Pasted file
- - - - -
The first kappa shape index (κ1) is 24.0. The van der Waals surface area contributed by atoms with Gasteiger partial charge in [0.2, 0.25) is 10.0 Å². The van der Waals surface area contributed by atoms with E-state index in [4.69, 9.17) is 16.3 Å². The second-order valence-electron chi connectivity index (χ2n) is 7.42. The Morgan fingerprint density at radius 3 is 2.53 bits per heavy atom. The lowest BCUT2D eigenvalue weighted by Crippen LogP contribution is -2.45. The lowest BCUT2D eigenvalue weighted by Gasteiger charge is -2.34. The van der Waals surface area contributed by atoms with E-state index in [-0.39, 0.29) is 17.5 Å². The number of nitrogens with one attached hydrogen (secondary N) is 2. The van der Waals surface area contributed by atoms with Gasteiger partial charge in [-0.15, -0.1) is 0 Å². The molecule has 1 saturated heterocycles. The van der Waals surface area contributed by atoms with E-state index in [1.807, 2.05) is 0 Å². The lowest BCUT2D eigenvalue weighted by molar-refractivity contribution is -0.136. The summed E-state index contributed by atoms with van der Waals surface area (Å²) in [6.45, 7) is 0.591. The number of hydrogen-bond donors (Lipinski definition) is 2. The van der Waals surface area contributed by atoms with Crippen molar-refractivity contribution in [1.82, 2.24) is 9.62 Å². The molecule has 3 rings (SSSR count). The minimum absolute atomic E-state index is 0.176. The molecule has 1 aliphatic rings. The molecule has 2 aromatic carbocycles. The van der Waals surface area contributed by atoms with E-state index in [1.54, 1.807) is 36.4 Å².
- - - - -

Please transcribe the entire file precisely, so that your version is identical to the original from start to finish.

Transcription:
The first kappa shape index (κ1) is 24.0. The van der Waals surface area contributed by atoms with Gasteiger partial charge in [0.2, 0.25) is 10.0 Å². The van der Waals surface area contributed by atoms with E-state index in [4.69, 9.17) is 16.3 Å². The second-order valence-electron chi connectivity index (χ2n) is 7.42. The Morgan fingerprint density at radius 3 is 2.53 bits per heavy atom. The lowest BCUT2D eigenvalue weighted by Crippen LogP contribution is -2.45. The lowest BCUT2D eigenvalue weighted by Gasteiger charge is -2.34. The van der Waals surface area contributed by atoms with E-state index in [-0.39, 0.29) is 17.5 Å². The number of nitrogens with one attached hydrogen (secondary N) is 2. The van der Waals surface area contributed by atoms with Gasteiger partial charge in [-0.15, -0.1) is 0 Å². The molecule has 1 saturated heterocycles. The van der Waals surface area contributed by atoms with E-state index in [1.807, 2.05) is 0 Å². The lowest BCUT2D eigenvalue weighted by molar-refractivity contribution is -0.136. The summed E-state index contributed by atoms with van der Waals surface area (Å²) in [6.45, 7) is 0.591. The number of hydrogen-bond donors (Lipinski definition) is 2. The van der Waals surface area contributed by atoms with Crippen molar-refractivity contribution in [1.82, 2.24) is 9.62 Å². The molecule has 3 rings (SSSR count). The minimum absolute atomic E-state index is 0.176. The molecule has 1 aliphatic rings. The molecule has 2 aromatic carbocycles. The van der Waals surface area contributed by atoms with E-state index in [1.54, 1.807) is 36.4 Å².